NPR Stories

Pandemic protocols have kept Olympic venues primarily fan-free, required extra precautions and testing for athletes and staff and prevented many loved ones from cheering their teams on in person.

But one COVID-19 concession may actually make for a beautiful new Olympic tradition.

All guests two years and older at Disney theme parks in the U.S. will once again be required to don face masks along with their optional mouse ears while indoors — a precaution against the spread of the highly infectious Delta variant of the coronavirus.

TOKYO — At Thursday's Summer Olympics, the women's all-around gymnastics winner was ... not Simone Biles.

The title and gold medal went to Sunisa Lee of the U.S.

Germany's Olympic federation is firing Patrick Moster as the sports director of its cycling program, after he was recorded using a racial slur during the men's time trial Wednesday. Moster is being sent home early from the Tokyo Olympics, German officials said.

Now might be the time to wipe the dust off that pair of binoculars and extract the family telescope from the back of the closet: Saturn is about to put on its best and brightest show, looking spiffier than at any time during the year – a performance that will be followed a few weeks later by Jupiter.

They're the ones who are always keeping a close eye on all the art exhibits. But now, a team of museum guards have a chance to become guest curators.

A new exhibit at the Baltimore Museum of Art, which is scheduled to open in March 2022, will be curated entirely by security officers who work in the museum.

The new "Guarding the Art" exhibition will be fully curated by 17 members of the museum's security team and will draw from current works of art in the BMA's collection, with each work selected by one of the participating officers.

Fida started working with U.S. Special Forces in 2006. In the following decade, the Afghan interpreter worked for USAID, U.S. Marines and finally the U.S. State Department. When he spoke to NPR back in 2018, Fida asked to only be identified by his first name for security reasons.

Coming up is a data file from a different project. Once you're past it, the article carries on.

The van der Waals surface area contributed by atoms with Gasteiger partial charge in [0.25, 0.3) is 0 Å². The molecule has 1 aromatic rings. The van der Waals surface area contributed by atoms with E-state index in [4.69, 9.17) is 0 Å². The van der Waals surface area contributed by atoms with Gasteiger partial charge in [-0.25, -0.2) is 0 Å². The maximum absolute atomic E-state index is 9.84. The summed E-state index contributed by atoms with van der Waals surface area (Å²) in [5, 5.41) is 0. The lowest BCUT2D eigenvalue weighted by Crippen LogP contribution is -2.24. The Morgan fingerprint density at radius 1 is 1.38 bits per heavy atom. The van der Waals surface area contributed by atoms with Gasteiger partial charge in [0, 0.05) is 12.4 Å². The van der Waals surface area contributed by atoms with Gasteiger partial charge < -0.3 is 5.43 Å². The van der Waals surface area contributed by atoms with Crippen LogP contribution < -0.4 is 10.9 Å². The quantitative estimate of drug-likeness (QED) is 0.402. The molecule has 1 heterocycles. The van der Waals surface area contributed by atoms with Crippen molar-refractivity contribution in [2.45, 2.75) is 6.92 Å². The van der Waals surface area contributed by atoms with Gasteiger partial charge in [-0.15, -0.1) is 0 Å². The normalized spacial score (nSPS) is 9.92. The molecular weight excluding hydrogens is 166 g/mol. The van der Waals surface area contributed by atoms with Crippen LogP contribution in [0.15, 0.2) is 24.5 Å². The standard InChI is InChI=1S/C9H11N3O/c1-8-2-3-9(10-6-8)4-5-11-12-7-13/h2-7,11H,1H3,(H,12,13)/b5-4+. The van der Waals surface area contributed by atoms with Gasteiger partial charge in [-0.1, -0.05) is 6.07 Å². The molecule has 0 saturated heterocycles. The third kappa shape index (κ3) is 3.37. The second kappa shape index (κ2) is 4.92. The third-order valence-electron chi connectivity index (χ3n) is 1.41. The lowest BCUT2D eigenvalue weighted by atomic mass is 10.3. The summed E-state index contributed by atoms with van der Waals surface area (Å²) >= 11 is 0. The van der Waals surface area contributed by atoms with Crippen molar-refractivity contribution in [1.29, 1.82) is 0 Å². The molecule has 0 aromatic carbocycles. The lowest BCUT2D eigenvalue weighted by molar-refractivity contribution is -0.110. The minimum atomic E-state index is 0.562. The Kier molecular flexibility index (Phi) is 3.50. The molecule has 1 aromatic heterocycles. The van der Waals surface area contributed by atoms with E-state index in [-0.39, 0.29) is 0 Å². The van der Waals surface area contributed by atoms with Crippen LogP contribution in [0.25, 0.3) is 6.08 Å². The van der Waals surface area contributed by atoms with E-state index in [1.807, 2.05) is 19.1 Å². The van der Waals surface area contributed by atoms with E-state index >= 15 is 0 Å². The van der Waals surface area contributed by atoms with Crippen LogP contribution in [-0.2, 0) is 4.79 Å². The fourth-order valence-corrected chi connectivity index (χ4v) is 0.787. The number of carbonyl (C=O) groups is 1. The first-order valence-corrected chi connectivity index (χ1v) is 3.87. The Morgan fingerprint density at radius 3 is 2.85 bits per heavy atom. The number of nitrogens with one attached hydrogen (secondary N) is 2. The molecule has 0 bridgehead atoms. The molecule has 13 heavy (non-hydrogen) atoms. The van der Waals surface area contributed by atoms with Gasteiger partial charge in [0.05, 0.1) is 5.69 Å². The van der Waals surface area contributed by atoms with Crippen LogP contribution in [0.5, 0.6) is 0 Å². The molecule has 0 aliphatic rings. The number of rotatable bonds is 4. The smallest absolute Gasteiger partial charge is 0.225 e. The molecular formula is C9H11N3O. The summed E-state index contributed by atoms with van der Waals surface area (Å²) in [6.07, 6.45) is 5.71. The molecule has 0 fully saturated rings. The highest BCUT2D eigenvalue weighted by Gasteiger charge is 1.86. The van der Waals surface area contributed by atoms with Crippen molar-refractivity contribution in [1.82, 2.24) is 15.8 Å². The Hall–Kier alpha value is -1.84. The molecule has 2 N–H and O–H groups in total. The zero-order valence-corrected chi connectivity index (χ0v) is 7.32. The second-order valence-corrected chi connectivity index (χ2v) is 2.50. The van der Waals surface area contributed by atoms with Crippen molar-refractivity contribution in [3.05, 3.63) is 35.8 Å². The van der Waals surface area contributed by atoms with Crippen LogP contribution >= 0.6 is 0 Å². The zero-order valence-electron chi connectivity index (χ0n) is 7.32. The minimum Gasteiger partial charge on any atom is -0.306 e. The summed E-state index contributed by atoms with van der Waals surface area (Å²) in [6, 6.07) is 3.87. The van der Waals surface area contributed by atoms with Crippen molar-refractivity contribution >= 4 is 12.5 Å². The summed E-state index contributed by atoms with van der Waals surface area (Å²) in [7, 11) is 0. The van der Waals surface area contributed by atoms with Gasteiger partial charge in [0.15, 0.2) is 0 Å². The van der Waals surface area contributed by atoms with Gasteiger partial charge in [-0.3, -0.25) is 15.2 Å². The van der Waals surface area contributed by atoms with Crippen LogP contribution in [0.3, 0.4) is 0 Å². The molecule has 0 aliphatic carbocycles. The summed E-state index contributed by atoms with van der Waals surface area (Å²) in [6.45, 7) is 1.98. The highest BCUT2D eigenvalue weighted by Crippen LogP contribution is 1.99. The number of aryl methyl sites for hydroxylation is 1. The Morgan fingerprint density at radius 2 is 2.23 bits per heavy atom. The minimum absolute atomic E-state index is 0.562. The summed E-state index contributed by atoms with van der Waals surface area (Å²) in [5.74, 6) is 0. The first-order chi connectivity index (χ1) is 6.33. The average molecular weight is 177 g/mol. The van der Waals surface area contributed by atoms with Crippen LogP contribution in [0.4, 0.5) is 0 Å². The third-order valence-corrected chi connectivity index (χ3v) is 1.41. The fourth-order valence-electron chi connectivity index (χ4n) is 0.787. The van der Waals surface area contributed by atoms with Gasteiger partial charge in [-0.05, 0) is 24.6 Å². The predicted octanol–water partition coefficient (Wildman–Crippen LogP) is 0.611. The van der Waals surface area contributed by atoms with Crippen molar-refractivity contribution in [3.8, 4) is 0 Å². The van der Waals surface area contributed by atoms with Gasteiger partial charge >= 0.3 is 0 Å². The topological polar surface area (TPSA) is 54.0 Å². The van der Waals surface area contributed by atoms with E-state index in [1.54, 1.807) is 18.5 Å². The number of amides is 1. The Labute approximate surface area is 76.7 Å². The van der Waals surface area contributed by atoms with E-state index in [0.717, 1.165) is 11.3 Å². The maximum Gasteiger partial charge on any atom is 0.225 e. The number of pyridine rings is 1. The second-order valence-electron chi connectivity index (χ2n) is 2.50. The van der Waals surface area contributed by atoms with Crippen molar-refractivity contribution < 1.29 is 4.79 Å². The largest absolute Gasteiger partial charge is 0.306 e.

"I am proud to have worked with such wonderful people," he said of the Americans he met over the years, "And they stand by me."

Come, young ones: Gather around the glow of the smartphone's screen for a tale of a distant time when we watched TV on big boxy machines, and switched channels when we were bored.

There were commercials — several of them — between the segments of TV shows. What's more, in the distant era before streaming, you had to watch them all — or, if you had time, run to the kitchen or the bathroom. You couldn't pause, or fast forward, or take the screen with you.

When Tonya Galvan spent three months in a Houston jail this year, she said she felt hopeless.

"I'm thinking about my grandkids. Like, this is not where I'm supposed to be. I'm supposed to be out to be able to help with my family, my grandchildren," Galvan said.

When she was charged with assault in a family dispute and held on $15,000 bond, she couldn't afford to get out. When she learned about the nonprofit organization the Bail Project and they put up the money for her, Galvan was floored.

When award-winning poet Adrian Matejka was working on his latest book last year, he thought we'd be out of the pandemic by the time it would be published.

The book, Somebody Else Sold The World, was released this month — and we're notably not out of the period that's been so difficult for so many of us.

The White House is unveiling a strategy to address root causes of migration, a long-term effort that includes increased cooperation with the private sector and with other foreign governments to try to accelerate change in Central America.

The proposal comes as thousands of migrants arrived at the U.S. southern border every day last month.

Senior Biden administration officials on Wednesday described the plan as "the first of its kind," but much of the proposal is expanding on previous efforts that have done little to curb migration from the region.

Updated July 29, 2021 at 12:03 PM ET

Minnesota native Sunisa Lee, also known as Suni, is an 18-year-old high school graduate, but she is no stranger to facing immense pressure. And while she's risen to the tops of world gymnastics, she's still grounded in her home Hmong community.

Updated July 29, 2021 at 9:38 AM ET

PERRYVILLE, Alaska — A powerful earthquake that struck just off Alaska's southern coast caused prolonged shaking and prompted tsunami warnings that sent people scrambling for shelters.

Residents reported only minor damage, but officials said that could change after sunrise and people get a better look.

Cutting greenhouse gas emissions quickly would save tens of millions of lives worldwide, a new study finds. It's the latest indication that climate change is deadly to humans, and that the benefits of transitioning to a cleaner economy could be profound.